As for the operating system and software to put on those virtual machine instances, there is a VERY wide choice available. The "euca-describe-images --all" command lists all available optione:

% euca-describe-images --all
IMAGE   ami-abd0d0df    101367081206/NetBSD-i386-6.0-20121015-1054 \
  101367081206    available       public          i386    machine \
  aki-64695810                    ebs
IMAGE   ami-7fc3c30b    101367081206/NetBSD-x86_64-6.0-20121014-1007 \
  101367081206    available       public          x86_64  machine \
  aki-62695816                    ebs
In the output, the configuration is identified by the Amazon Machine Identifier (AMI), e.g. "ami-7fc3c30b" for a NetBSD 6.0/amd64 instance. This image ID is required when defining what virtual machine instance to start.

Note that the "euca-describe-images" command depends on the region setting, so you will get (and need) different output depending on the region that you intend your instances to run in.

Setup SSH Access

When starting a NetBSD AMI, access will be via SSH to the root account. For that, a SSH key pair needs to be created with the "euca-add-keypair" command. The command can write the private key to a local file, be sure to protect it properly - it will be the only way of access to the system! Other interesting commands when managing SSH keys are "euca-describe-keypairs" and "euca-delete-keypair":

% euca-describe-keypairs
% euca-add-keypair -f key-eucaHF.pem eucaHF
KEYPAIR eucaHF  b8:e9:05:7e:3a:df:c7:8e:eb:6e:8d:72:ff:77:68:01:e2:03:7e:3e
% euca-describe-keypairs
KEYPAIR eucaHF  b8:e9:05:7e:3a:df:c7:8e:eb:6e:8d:72:ff:77:68:01:e2:03:7e:3e
% euca-delete-keypair eucaHF
% euca-describe-keypairs
Of course we want to keep a key for logging with it, so let's re-run the important part:
% euca-add-keypair -f key-eucaHF.pem eucaHF
KEYPAIR eucaHF  9b:d4:15:09:bc:51:b1:76:5c:db:a3:93:52:f0:d8:08:87:a4:80:c7
% cat key-eucaHF.pem
Manage Virtual Machine Instances

Now that everything is prepared, telling the cloud infrastructure to find physical hardware, put our preferred operating system on it, and start it is done with the "euca-run-instance" command:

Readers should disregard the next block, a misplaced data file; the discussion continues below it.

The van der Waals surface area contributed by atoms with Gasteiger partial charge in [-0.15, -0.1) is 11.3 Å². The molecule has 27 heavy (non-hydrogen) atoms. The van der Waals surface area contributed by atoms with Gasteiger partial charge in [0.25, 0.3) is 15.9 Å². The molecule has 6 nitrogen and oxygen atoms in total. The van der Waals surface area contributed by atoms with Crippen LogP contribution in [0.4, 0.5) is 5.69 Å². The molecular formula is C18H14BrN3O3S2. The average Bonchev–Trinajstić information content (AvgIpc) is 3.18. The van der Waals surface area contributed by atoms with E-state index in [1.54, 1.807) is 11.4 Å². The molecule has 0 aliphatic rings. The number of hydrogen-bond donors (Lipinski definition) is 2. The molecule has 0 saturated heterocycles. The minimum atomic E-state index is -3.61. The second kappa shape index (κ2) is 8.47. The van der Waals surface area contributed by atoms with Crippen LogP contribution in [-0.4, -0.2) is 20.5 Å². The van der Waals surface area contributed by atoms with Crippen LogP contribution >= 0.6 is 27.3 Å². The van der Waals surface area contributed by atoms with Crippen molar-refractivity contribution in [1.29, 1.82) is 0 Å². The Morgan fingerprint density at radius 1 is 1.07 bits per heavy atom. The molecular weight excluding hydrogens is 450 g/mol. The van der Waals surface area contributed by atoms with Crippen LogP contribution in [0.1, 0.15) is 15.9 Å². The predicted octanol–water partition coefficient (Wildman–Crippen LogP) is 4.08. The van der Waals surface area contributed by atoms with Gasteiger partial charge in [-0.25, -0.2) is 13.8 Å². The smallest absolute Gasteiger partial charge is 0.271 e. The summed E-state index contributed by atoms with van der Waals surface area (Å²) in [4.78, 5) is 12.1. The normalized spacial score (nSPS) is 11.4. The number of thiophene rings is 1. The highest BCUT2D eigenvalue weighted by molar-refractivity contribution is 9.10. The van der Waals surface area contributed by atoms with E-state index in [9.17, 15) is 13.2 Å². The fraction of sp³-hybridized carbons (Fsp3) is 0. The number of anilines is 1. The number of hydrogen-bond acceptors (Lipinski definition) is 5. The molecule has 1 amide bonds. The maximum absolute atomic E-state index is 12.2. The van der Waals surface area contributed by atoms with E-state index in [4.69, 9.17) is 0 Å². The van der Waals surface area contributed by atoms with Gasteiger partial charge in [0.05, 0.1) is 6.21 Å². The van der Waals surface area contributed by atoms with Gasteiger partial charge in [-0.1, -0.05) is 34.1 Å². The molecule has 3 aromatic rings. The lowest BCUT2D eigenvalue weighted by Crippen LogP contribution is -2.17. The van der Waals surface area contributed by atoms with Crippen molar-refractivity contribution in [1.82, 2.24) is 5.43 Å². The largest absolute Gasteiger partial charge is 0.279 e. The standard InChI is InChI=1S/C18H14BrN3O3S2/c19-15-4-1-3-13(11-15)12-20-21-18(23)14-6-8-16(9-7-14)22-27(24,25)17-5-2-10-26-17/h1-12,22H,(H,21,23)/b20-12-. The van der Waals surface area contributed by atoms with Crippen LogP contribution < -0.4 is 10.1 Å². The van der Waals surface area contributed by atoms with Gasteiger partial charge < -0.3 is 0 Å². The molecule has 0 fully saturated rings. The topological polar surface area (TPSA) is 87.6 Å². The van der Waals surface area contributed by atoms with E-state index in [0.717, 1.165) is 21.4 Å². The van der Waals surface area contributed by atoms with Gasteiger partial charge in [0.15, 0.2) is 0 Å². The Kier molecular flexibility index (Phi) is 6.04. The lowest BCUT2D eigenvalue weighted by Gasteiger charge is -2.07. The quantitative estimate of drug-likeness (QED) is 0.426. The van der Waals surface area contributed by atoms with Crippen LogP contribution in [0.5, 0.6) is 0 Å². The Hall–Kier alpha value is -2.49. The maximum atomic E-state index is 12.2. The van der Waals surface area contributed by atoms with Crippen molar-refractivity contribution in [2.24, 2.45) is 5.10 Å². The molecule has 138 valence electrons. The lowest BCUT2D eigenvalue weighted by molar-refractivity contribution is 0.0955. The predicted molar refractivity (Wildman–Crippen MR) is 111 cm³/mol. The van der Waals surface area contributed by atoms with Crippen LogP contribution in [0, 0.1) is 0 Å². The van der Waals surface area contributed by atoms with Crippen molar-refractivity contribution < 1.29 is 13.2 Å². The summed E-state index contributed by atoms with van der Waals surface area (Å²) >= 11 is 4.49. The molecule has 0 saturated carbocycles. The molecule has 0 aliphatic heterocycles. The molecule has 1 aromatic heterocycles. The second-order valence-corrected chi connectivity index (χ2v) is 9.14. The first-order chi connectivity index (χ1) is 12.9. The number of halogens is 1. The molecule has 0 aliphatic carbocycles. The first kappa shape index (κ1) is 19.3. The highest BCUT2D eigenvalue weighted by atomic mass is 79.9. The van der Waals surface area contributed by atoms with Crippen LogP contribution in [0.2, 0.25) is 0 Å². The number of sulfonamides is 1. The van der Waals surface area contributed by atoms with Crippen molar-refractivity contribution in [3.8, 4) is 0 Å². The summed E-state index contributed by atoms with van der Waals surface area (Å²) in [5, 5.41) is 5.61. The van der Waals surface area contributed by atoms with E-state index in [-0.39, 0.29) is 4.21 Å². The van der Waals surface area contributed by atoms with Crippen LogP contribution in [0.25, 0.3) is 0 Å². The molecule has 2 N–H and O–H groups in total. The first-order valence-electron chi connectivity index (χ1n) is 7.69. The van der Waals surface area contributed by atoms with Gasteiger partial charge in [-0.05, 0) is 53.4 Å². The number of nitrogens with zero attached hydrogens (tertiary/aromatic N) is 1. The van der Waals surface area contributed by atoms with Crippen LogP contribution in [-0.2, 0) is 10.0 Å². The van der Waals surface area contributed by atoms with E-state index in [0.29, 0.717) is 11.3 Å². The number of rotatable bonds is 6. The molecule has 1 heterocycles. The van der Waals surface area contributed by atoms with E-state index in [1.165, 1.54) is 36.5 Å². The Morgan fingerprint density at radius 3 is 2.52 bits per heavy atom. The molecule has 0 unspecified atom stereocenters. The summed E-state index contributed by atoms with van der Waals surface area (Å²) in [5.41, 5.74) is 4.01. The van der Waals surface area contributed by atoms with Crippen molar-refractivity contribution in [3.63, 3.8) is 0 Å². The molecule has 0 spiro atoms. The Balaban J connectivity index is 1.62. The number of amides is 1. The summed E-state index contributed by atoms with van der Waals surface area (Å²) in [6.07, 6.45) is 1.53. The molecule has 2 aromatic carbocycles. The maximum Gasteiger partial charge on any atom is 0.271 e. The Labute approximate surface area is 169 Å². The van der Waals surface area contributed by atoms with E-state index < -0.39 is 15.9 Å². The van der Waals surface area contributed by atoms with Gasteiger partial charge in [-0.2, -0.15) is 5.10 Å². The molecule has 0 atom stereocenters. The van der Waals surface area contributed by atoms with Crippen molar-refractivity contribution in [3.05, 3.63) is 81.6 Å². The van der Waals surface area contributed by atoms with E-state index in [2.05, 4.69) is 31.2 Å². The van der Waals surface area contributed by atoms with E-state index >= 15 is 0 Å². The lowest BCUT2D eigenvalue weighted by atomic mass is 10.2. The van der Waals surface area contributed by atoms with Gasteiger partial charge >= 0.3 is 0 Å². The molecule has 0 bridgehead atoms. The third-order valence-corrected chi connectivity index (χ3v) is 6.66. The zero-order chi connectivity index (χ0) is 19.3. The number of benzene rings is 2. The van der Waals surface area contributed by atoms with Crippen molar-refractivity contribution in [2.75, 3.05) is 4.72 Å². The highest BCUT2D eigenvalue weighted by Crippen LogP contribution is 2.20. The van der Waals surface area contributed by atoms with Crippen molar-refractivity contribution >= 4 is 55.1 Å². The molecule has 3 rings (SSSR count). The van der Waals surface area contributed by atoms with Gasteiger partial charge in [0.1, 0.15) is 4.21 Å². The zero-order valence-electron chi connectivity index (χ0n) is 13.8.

% euca-run-instances -t t1.micro -k eucaHF ami-7fc3c30b
RESERVATION     r-2182506a      749335780469    default
INSTANCE        i-2ed60264      ami-7fc3c30b                    pending \
  eucaHF  0               t1.micro        2013-02-03T15:51:49.000Z        \
  us-east-1b      aki-62695816                    monitoring-disabled \
That's actually as complicate as it gets - one command that tells what hardware to use (t1.micro - can be omitted, a useful default will be chosen), what SSH key to use for the root account, and what machine image (AMI) to use are all used here. In return, the command prints a number of information from the freshly created instance. The one used in the following commands is the "instance id", "i-2ed60264" in this example.

When the above command was started, this is a good time to go back to the Amazon AWS console and have a look at your instances - you will find the one listed above there now, too! Instead of the web-based console, the "euca-describe-instances" command can be used:

% euca-describe-instances
RESERVATION     r-2182506a      749335780469    default
INSTANCE        i-2ed60264      ami-7fc3c30b       \
  ip-10-226-194-20.compute.internal     running eucaHF  0   \
  t1.micro        2013-02-03T15:51:49.000Z        us-east-1b \
  aki-62695816                    monitoring-disabled     \                   ebs
Now this is all nice and dandy, but we have just created a NetBSD machine in the Amazon cloud. Let's log in!!!1!

To do so, we need the private key file created with the "euca-add-keypair" command, and the host name. The latter is available in the list of instances - be sure to use the one within the "" domain:

% ssh -i key-eucaHF.pem -l root
The authenticity of host ' ('
can't be established.
ECDSA key fingerprint is f7:a9:f6:21:fc:d2:0e:46:03:41:f8:d5:c1:72:92:28.
Are you sure you want to continue connecting (yes/no)? yes
Warning: Permanently added ',' (ECDSA)
to the list of known hosts.
NetBSD 6.0 (XEN3_DOMU)
Welcome to NetBSD - Amazon EC2 image!

This system is running a snapshot of a stable branch of the NetBSD
operating system, adapted for running on the Amazon EC2 infrastructure.

The environment is very similar to one provided within a typical Xen domU
installation. It contains a small, autonomous environment (including a
compiler toolchain) that you can run to build your own system.

The file system is lightly populated so you have plenty of space to play with.
Should you need a src or pkgsrc tree, please use the "bootstrap" script found
under /usr to download them.  You can also use the script to set up
binary packages using "pkgin":

                /usr/ [src|pkgsrc|binpkg]

This AMI sends email to the maintainer on first boot, to help get
an idea of what is in use at any given time.